Zora and Me
Racial duplicity threatens an idyllic African American community in the turn-of-the-century South in a dazzling debut inspired by the early life of Zora Neale Hurston.
Whether she’s telling the truth or stretching it, Zora Neale Hurston is a riveting storyteller. Her latest creation is a shape-shifting gator man who
Admit it. As a student, you read the Cliff Notes, or more likely these days, the Wikipedia summary, of a required text rather than do your homework. Perhaps as an adult, you’ve refined the process. A few reviews, and you blithely pretend that you’ve read the book they’re talking about at the dinner party.
One of the joys of working with kids is that...more
Under 200 pages long, this book is the result of collaboration between Victoria Bond and T.R. Simon. Their fictionalized account of Harlem renaissance author Zora Neale Hurston’s childhood, brings the reader into gator country, Eatonville, Florida, during the Jim Crow period.
Zora’s outspoken manner and boldness is seen through...more
First Line: "It's funny how you can be in a story but not realize until the end that you were in one."
One Great Line: "We hopped and skipped like coal embers were grazing our toes right through our shoes" (76).
What I Thought: When I first read The Bluest Eye and I Know Why The Caged Bird Sings , I realized I had heard a new voice, one that was absent from my white middle-class upbringing. I hungered to hear it again and went on to read more. What I l...more
—Zora and Me, P. 69
Right off the top, there are a few things about this book that stir my curiosity. How much of the story is an authentic biographical portrait of the young Zora Neale Hurston? Was this intended to be pretty much an accurate account of a real ser...more
Zora and her best friend live in an all-black community in earl...more
This was a very fast read. Zora herself is a delight. She reminds me a bit...more
The story is interesting enough, I guess, but the focus on a young Zora Neale Hurston didn't really work for me. The way it's set up makes it less Carrie's story than Zora's, and if the narrator is a true participant, she shouldn't feel like a supporting character in her own story.
Appeal: Great for African American students to learn about their history. Great novel to tie into history when learning about segregation and the Jim Crow Laws.
Award: Corretta Scott John King Award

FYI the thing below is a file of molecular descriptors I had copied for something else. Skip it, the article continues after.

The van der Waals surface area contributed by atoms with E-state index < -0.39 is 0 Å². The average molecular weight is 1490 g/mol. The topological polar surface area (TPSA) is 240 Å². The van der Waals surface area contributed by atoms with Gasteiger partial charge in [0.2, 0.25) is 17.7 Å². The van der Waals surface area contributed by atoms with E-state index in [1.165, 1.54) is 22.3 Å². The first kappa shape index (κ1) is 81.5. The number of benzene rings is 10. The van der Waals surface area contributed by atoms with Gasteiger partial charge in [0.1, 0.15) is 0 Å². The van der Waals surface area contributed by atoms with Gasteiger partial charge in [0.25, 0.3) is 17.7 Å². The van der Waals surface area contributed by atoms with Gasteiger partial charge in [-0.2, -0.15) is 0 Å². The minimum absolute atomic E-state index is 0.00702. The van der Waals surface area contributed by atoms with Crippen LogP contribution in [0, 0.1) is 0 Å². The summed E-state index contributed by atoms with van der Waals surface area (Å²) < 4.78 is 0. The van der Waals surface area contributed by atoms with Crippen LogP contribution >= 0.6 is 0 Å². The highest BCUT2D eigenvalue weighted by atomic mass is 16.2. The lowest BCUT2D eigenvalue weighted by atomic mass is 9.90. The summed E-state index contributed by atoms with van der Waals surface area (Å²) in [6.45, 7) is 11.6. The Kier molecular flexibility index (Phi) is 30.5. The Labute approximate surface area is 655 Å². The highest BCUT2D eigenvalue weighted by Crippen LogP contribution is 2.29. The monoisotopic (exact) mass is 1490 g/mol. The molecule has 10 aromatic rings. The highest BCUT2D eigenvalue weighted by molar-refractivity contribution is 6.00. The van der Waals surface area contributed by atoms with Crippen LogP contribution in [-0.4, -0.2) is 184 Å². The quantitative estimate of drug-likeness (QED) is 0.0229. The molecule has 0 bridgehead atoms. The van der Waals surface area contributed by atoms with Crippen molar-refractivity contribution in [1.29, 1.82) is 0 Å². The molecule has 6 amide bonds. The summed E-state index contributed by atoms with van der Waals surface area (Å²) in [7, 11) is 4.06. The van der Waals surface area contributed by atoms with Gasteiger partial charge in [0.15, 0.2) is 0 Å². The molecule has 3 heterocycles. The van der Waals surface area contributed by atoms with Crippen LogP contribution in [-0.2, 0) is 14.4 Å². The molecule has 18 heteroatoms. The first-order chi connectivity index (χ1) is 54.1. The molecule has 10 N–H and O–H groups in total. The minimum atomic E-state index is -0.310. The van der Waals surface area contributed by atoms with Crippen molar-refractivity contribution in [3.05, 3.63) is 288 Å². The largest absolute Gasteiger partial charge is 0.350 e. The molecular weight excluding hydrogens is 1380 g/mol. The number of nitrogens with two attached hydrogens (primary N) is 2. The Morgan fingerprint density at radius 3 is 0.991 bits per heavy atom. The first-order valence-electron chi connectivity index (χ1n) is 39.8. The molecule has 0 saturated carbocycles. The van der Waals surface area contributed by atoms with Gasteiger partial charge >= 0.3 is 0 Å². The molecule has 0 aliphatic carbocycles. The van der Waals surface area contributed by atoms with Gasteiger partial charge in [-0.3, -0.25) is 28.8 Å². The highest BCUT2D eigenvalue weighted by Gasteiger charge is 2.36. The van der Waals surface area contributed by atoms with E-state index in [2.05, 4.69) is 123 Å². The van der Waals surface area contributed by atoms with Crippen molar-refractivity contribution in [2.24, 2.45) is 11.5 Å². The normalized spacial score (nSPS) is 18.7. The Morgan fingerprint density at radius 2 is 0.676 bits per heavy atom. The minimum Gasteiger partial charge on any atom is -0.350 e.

Zora and Me is a book that was part of my son's Battle...more
For those who are looking for a sweet story about 2 young girls,...more
It's the summer after fourth grade and Carrie is looking forward to spending the lazy days with her best friends Zora (Neale Hurston) and Teddy. Zora is a born storyteller and when she claims she has seen a local man with a gator's head, she spins a yarn that the adults refuse to believe and the children aren't sure what to think. Carrie gets sucked into Zora's wild adventure to find the gator man and solve the mystery of a local murder. Zora's tale may have disastrous consequences for everyone...more
Zora, Carrie and their friend Teddy live in a world defined by the magical stories Zora devises from the events around them. Carrie conveys Zora's genius ability to give personality to everything around Eatonville, Zora could make a story about anything, or put a...more
Zora and her friends Carrie and Teddy get into all sorts of trouble in their small Florida community in the early 1900s. Zora has a flair for the dramatic and is always making up one story or another. After a local man is mauled to death trying to wrestle an alligator, Zora comes up with two stories-- one about Mr. Pendir having the snout of an alligator, and one about what might have happened to a man found murdered beside the railroad tracks. Her stori...more
While I loved the insight into Zora...more
~ Carrie, narrator of this wonderful YA historical fiction novel.
While Carrie is fictional, the true subject of this novel, Zora Neale Hurston, is real. Hurston is perhaps the most famous woman writer from the Harlem Renaissance era. This is a fictional tale from her childhood. The setting, Eatonsville, Florida is also very real. It was the first incorporated all-black township in the United States.
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